Monday, February 26, 2024

Mark’s set, ready to hit the ground running 

Neal Wallace
A sign of its support for agriculture or a way to accommodate coalition dynamics? Either way, the appointment of three associate ministers of agriculture is unprecedented.
A sign of its support for agriculture or a way to accommodate coalition dynamics? Either way, the appointment of three associate ministers of agriculture is unprecedented.
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This is the final interview in a three-article series on Associate Agriculture Ministers. Neal Wallace talks to Mark Patterson. You can read the first two profiles here: Nicola Grigg and interview Andrew Hoggard.

As difficult as it was at the time, losing his Parliamentary seat in the 2020 election proved beneficial, Mark Patterson concedes.

He had been elected to parliament in the 2017 election, but after the 2020 election drubbing he returned to his farm at Lawrence in South Otago and involved himself in grassroots politics, serving as Otago Federated Farmers chair.

“Having had a taste of national politics then getting kicked out, it gave me a chance to reflect, to go back and get involved in the community.

“I feel better prepared now than if I had been trapped in the beltway,” Patterson says.

“I come into this confident that my background will help me make a positive contribution.”

He hoped he would have a senior role when NZ First was made part of the three-party government coalition.

And if that was to eventuate, he deliberated, he privately favoured an associate agriculture and rural affairs post.

That is exactly what NZ First leader Winston Peters negotiated, and Patterson was named minister for rural communities and associate minister of agriculture.

Patterson says he and his fellow associate agriculture ministers, ACT’s Andrew Hoggard and National’s Nicola Grigg, represent “a pretty strong bench”. They will all report to Agriculture Minister Todd McClay who, as trade minister and associate foreign affairs minister as well, is likely to regularly travel internationally.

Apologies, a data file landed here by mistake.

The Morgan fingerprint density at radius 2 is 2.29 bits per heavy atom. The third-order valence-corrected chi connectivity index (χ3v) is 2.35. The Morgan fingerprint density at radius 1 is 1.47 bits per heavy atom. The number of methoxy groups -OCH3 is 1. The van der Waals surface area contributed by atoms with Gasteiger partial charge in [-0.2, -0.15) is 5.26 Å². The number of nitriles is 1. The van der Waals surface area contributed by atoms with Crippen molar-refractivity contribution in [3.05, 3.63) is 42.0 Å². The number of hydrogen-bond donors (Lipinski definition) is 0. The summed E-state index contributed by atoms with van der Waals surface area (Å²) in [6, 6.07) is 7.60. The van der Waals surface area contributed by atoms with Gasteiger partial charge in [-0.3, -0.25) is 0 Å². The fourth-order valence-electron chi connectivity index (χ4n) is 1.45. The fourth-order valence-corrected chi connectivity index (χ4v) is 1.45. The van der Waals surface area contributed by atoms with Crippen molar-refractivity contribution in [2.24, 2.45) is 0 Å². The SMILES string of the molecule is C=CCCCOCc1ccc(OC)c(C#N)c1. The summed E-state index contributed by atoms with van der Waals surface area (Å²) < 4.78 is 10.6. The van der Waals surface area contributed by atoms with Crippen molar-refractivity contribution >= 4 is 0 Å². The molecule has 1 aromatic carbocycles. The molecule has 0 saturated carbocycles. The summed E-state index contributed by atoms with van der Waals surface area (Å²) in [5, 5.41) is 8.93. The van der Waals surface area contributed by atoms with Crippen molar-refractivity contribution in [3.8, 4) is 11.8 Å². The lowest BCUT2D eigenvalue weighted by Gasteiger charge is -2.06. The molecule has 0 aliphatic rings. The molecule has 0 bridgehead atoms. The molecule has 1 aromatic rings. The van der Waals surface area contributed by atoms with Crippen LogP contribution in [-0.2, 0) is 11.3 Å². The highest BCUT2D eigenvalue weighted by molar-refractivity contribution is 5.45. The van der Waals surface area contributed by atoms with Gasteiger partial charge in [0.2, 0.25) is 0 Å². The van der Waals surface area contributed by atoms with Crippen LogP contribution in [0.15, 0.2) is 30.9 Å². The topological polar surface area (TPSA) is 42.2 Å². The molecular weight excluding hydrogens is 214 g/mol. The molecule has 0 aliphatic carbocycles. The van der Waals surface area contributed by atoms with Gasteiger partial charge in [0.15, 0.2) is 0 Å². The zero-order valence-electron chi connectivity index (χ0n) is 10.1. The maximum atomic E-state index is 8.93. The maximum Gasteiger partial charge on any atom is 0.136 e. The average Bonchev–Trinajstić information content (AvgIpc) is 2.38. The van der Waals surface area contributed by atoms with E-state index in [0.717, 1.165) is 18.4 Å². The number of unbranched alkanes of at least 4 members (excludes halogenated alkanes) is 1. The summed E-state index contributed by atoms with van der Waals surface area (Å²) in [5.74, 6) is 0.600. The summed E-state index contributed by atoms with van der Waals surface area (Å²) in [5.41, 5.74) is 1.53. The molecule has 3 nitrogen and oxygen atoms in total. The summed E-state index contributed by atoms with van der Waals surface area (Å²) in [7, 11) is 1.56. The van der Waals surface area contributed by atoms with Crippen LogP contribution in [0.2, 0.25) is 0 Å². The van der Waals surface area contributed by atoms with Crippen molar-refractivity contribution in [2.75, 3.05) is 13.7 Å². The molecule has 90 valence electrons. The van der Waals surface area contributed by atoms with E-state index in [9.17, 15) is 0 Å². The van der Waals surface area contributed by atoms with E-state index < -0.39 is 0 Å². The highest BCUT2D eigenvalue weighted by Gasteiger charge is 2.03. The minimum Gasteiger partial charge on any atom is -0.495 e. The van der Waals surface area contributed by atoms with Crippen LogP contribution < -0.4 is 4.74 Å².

Having three associate ministers “sends a strong signal of the weight we put on agriculture, how important it is to NZ and how we are trying to utilise our skills there”, Patterson says.

Rural Communities sits within the Ministry of Primary Industries and plays an advocacy role but does not have a budget.

Patterson says it has a rural-proofing function, to ensure implications for the sector are considered in all cabinet decisions.

“My team’s role is to make sure issues that impact rural NZ are well understood by people making decisions.”

That involves a myriad of issues, from health, police and education to infrastructure.

One of his focuses will be to improve mental health for rural communities, and he also wants the sector to gets its share of infrastructure improvement.

“Too often income that is generated in the provinces is spent in the cities on mega-projects.”

Patterson has already been knocking on the doors of ministers, reminding them of the needs of rural communities, such as telling Police Minister Mark Mitchell that rural communities want a share of the 500 new police officers he wants to recruit.

“If I can use my influence to elevate these issues then that is a positive thing.”

Patterson considers the pillars of his portfolio to be access to primary health care – especially mental health – as well as education, infrastructure and connectivity. 

Measuring success will be difficult given the breadth of the portfolio. 

At the time of writing, Patterson’s delegations as an associate agriculture minister were still to be confirmed, but he says there are three areas needing attention: water, specifically quality, quantity and storage; agricultural greenhouse gas emissions; and forestry – having the right trees planted in the right places.

Patterson says the government’s approach will be a higher trust model than previously, which he argues is required for the sector to grow and to add value.

“The primary sector is the only one where we are internationally competitive and NZ needs the primary sector to play to it strengths, to be the best we can be.”

Patterson has specific interests in irrigation, water storage and says the Regional Infrastructure Fund, which NZ First negotiated as part of the coalition agreement, will play a key role in this.

Other uses for the fund include improving flood protection and climate change mitigation.

He calls pending changes to the Resource Management Act “a step change” as it will make more use of fast-track consenting, which will benefit regional communities.

“I’ve come to the conclusion that it is almost impossible to get anything done in NZ. It gets wound up in red tape and reports.”

He sees fast-tracked consenting for infrastructure such as the Waitaha hydroelectric dam on the West Coast, which had consent declined, but also to allow greater mineral and resource extraction.

Patterson acknowledges expectations for the coalition government are high.

“Farmers won’t get everything they want because there is a broader picture and general direction of travel that we can’t turn back from.”

But he wants more progress and less bureaucracy than was the case in the past few years.

This is the final interview in a three-article series on Associate Agriculture Ministers. Neal Wallace talks to Mark Patterson. You can read the first two profiles here: Nicola Grigg and interview Andrew Hoggard.

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